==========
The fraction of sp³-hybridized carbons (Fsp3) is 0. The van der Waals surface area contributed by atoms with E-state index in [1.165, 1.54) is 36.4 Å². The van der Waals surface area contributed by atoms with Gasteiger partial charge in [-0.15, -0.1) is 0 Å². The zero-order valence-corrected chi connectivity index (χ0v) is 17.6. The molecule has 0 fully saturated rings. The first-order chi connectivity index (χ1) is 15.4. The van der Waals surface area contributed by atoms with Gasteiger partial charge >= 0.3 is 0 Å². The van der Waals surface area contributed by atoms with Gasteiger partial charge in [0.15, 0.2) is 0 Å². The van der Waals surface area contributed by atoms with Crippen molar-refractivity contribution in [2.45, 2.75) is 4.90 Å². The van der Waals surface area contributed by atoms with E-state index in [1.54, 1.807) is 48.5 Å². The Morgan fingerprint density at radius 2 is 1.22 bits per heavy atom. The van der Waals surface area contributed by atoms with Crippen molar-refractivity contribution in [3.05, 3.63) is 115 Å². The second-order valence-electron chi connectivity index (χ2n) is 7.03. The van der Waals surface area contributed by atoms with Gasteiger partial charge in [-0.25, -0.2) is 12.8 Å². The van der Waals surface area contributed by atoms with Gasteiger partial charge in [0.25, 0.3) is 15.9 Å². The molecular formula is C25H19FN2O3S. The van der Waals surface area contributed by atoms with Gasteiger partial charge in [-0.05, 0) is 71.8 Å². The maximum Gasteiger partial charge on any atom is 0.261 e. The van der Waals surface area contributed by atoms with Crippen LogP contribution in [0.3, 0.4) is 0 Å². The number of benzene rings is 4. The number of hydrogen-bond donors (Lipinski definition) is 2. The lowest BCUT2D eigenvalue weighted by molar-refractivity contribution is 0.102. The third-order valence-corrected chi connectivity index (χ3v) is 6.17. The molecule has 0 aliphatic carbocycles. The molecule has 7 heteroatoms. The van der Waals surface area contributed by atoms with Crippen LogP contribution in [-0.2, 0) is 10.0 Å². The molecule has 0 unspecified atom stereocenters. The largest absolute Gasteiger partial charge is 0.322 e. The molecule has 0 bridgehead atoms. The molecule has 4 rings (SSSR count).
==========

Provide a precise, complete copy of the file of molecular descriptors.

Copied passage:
The fraction of sp³-hybridized carbons (Fsp3) is 0. The van der Waals surface area contributed by atoms with E-state index in [1.165, 1.54) is 36.4 Å². The van der Waals surface area contributed by atoms with Gasteiger partial charge in [-0.15, -0.1) is 0 Å². The zero-order valence-corrected chi connectivity index (χ0v) is 17.6. The molecule has 0 fully saturated rings. The first-order chi connectivity index (χ1) is 15.4. The van der Waals surface area contributed by atoms with Gasteiger partial charge >= 0.3 is 0 Å². The van der Waals surface area contributed by atoms with Gasteiger partial charge in [0.15, 0.2) is 0 Å². The van der Waals surface area contributed by atoms with Crippen molar-refractivity contribution in [2.45, 2.75) is 4.90 Å². The van der Waals surface area contributed by atoms with E-state index in [1.54, 1.807) is 48.5 Å². The Morgan fingerprint density at radius 2 is 1.22 bits per heavy atom. The van der Waals surface area contributed by atoms with Crippen molar-refractivity contribution in [3.05, 3.63) is 115 Å². The second-order valence-electron chi connectivity index (χ2n) is 7.03. The van der Waals surface area contributed by atoms with Gasteiger partial charge in [-0.25, -0.2) is 12.8 Å². The van der Waals surface area contributed by atoms with Gasteiger partial charge in [0.25, 0.3) is 15.9 Å². The molecular formula is C25H19FN2O3S. The van der Waals surface area contributed by atoms with Gasteiger partial charge in [-0.05, 0) is 71.8 Å². The maximum Gasteiger partial charge on any atom is 0.261 e. The van der Waals surface area contributed by atoms with Crippen LogP contribution in [0.3, 0.4) is 0 Å². The number of benzene rings is 4. The number of hydrogen-bond donors (Lipinski definition) is 2. The lowest BCUT2D eigenvalue weighted by molar-refractivity contribution is 0.102. The third-order valence-corrected chi connectivity index (χ3v) is 6.17. The molecule has 0 aliphatic carbocycles. The molecule has 7 heteroatoms. The van der Waals surface area contributed by atoms with Crippen LogP contribution in [-0.2, 0) is 10.0 Å². The molecule has 0 unspecified atom stereocenters. The largest absolute Gasteiger partial charge is 0.322 e. The molecule has 0 bridgehead atoms. The molecule has 4 rings (SSSR count).